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Sun Safety Tips for Families

Photo of a woman and her children wearing hats and long sleeved shirts

Some ways to stay sun-safe outdoors include wearing sun protection gear like a hat with a wide brim an sunglasses to protect you face and eyes, and wearing a long-sleeved shirt and pants or a long skirt for additional protection when possible.

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Nearly 5 million people are treated for skin cancer each year in the United States. Skin cancer can be serious, expensive, and sometimes even deadly. Fortunately, most skin cancers can be prevented.

  • Ultraviolet (UV) rays—from the sun or from artificial sources like tanning beds—are known to cause skin cancer.
  • Damage from exposure to UV rays builds up over time, so sun protection should start at an early age.

Protect your family and yourself from skin cancer!

Stay Sun-Safe Outdoors

  • Seek shade, especially during midday hours. This includes 10 am to 4 pm, March through October, and 9 am to 3 pm, November through February. Umbrellas, trees, or other shelters can provide relief from the sun.
  • Be extra careful around surfaces that reflect the sun’s rays, like snow, sand, water, and concrete.
  • Wear sun protection gear like a hat with a wide brim and sunglasses to protect your face and eyes.
  • Sunglasses protect your eyes from UV rays and reduce the risk of cataracts and other eye problems. Wrap-around sunglasses that block both UVA and UVB rays offer the best protection by blocking UV rays from the side.
  • Wear a long-sleeved shirt and pants or a long skirt for additional protection when possible. If that’s not practical, try wearing a T-shirt or a beach cover-up.
  • Apply a thick layer of broad spectrum sunscreen with an SPF of 15 or higher at least 15 minutes before going outside, even on cloudy or overcast days. Reapply sunscreen at least every 2 hours and after swimming, sweating, or toweling off.

Limit UV Exposure: Discourage Indoor and Outdoor Tanning

UV rays are strongest

  • From late morning through mid-afternoon.
  • Near the equator.
  • During summer months.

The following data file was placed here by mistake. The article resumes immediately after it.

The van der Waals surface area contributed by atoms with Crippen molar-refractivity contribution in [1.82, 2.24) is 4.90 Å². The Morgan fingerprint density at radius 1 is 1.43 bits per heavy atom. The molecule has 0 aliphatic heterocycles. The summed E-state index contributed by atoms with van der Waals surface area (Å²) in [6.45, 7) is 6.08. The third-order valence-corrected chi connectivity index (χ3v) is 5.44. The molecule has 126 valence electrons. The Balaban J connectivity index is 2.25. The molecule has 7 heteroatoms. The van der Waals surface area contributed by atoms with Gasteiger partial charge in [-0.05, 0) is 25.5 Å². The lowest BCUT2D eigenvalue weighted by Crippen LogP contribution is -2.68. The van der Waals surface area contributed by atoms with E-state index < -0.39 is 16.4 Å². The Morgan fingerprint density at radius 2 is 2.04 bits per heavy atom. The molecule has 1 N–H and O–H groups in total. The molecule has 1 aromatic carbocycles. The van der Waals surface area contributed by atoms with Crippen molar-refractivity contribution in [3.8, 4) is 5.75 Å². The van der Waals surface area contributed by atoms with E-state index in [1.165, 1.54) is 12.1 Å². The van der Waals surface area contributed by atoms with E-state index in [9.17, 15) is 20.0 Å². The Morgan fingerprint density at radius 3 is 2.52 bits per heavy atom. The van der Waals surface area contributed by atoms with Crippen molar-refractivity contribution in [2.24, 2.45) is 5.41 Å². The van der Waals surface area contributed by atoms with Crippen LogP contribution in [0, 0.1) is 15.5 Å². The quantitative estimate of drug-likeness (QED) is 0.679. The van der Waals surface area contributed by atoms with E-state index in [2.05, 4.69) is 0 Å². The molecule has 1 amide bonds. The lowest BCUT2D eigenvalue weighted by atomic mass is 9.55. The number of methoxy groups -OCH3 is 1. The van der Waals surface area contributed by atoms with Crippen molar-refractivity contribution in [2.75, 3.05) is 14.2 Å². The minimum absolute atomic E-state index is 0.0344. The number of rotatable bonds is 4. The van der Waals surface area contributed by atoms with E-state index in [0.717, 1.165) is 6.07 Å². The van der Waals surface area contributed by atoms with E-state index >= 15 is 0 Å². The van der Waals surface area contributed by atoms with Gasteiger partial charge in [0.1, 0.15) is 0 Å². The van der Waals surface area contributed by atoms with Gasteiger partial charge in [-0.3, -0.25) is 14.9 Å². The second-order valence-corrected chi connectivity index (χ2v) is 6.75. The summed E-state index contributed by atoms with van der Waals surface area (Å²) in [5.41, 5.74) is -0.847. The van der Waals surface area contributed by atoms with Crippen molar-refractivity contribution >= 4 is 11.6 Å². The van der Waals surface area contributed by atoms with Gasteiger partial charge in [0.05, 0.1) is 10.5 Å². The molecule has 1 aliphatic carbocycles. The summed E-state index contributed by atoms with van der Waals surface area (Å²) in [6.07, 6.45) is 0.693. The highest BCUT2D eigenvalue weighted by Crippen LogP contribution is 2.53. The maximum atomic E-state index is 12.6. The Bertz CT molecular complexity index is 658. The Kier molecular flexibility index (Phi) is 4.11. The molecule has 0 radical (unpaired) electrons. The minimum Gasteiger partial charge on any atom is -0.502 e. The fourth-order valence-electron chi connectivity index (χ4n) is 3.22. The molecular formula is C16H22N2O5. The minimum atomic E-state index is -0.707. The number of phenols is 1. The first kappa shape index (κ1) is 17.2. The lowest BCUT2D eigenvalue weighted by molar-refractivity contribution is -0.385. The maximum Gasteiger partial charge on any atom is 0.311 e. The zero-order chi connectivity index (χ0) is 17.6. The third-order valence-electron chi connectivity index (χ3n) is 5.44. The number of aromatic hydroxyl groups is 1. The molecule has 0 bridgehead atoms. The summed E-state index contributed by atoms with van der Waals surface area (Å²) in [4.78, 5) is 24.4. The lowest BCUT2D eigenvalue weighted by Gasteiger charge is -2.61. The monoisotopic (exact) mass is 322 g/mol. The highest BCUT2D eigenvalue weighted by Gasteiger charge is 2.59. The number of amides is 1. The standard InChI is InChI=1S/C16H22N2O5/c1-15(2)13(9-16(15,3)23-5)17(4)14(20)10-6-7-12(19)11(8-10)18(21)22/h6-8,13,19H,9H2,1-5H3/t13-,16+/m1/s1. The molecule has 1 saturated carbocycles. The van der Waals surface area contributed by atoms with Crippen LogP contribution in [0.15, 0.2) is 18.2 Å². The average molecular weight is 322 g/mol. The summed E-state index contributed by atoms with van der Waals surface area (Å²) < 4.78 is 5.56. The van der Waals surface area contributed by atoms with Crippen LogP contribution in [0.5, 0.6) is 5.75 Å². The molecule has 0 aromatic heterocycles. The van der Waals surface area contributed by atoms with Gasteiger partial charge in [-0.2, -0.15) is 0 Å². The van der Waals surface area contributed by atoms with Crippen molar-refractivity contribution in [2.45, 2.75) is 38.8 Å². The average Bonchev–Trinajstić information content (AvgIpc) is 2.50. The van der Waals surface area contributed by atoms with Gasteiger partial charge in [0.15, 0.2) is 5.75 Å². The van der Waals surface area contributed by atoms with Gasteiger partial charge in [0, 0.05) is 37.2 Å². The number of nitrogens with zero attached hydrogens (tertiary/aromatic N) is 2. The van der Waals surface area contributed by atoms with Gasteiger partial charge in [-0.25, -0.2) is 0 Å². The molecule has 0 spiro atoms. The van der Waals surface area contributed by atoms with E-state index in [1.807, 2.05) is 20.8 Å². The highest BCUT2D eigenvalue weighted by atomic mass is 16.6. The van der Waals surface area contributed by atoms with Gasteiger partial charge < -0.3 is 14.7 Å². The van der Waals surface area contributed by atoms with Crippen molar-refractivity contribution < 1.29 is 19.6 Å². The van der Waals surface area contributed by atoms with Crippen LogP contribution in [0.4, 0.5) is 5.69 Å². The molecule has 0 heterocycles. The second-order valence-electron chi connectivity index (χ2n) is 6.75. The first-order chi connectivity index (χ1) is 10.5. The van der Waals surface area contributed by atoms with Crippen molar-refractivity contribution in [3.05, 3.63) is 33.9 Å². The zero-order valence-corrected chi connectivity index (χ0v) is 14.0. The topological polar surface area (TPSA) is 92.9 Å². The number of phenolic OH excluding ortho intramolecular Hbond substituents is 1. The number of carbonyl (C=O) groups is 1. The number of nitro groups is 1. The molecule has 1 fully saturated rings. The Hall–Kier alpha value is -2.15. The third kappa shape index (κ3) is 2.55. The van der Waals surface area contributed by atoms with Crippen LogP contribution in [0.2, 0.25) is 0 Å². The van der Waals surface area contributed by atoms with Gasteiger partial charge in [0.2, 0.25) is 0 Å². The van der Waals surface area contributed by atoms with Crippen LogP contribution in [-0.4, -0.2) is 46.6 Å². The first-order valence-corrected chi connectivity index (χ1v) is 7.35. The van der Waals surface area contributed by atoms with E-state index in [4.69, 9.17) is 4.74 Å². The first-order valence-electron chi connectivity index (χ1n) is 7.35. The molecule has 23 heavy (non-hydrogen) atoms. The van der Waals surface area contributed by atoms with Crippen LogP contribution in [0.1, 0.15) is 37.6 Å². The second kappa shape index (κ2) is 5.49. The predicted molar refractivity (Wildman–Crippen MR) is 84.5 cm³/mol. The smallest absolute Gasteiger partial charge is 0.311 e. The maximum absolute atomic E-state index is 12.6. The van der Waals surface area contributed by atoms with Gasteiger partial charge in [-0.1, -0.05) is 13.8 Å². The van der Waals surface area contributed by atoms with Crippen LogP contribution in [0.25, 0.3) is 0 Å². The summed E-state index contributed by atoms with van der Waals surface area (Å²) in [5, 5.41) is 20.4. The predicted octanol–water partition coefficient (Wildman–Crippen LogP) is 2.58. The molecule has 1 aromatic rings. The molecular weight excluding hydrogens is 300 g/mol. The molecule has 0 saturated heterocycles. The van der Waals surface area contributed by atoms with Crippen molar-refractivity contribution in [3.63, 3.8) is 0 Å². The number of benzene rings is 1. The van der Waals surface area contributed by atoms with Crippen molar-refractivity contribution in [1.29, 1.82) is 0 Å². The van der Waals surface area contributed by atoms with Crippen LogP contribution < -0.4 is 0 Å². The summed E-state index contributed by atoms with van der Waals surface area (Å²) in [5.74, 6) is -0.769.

• At high altitudes.

Remember that sunburns and skin damage can occur even on cloudy or overcast days.

Indoor and outdoor tanning often begin in the teen years and continue into adulthood. Don’t wait to teach your children about the dangers of tanning. Children may be more receptive than teens, so start the conversation early, before they start outdoor tanning or indoor tanning. For example, you can—

  • Help preteens and teens understand the dangers of tanning so they can make healthy choices.
  • Talk about avoiding tanning, especially before special events like homecoming, prom, or spring break.
  • Discourage tanning, even if it’s just before one event like prom. UV exposure adds up over time. Every time you tan, you increase your risk of getting skin cancer.

Indoor tanning—

  • Exposes users to intense levels of UV rays, a known cause of cancer.
  • Does not offer protection against future sunburns. A “base tan” is actually a sign of skin damage.
  • Can spread germs that can cause serious skin infections.
  • Can lead to serious injury. Indoor tanning accidents and burns send more than 3,000 people to the emergency room each year.

The U.S. Food and Drug Administration states that indoor tanning should not be used by anyone younger than age 18. Many states restrict the use of indoor tanning by minors. There’s no such thing as a safe tan.

Choose Sun-Safety Strategies that Work

Broad spectrum sunscreen with an SPF of 15 or higher is important, but it shouldn’t be your only defense against the sun. For the best protection, use shade, clothing, a hat with a wide brim, and sunglasses, as well as sunscreen.

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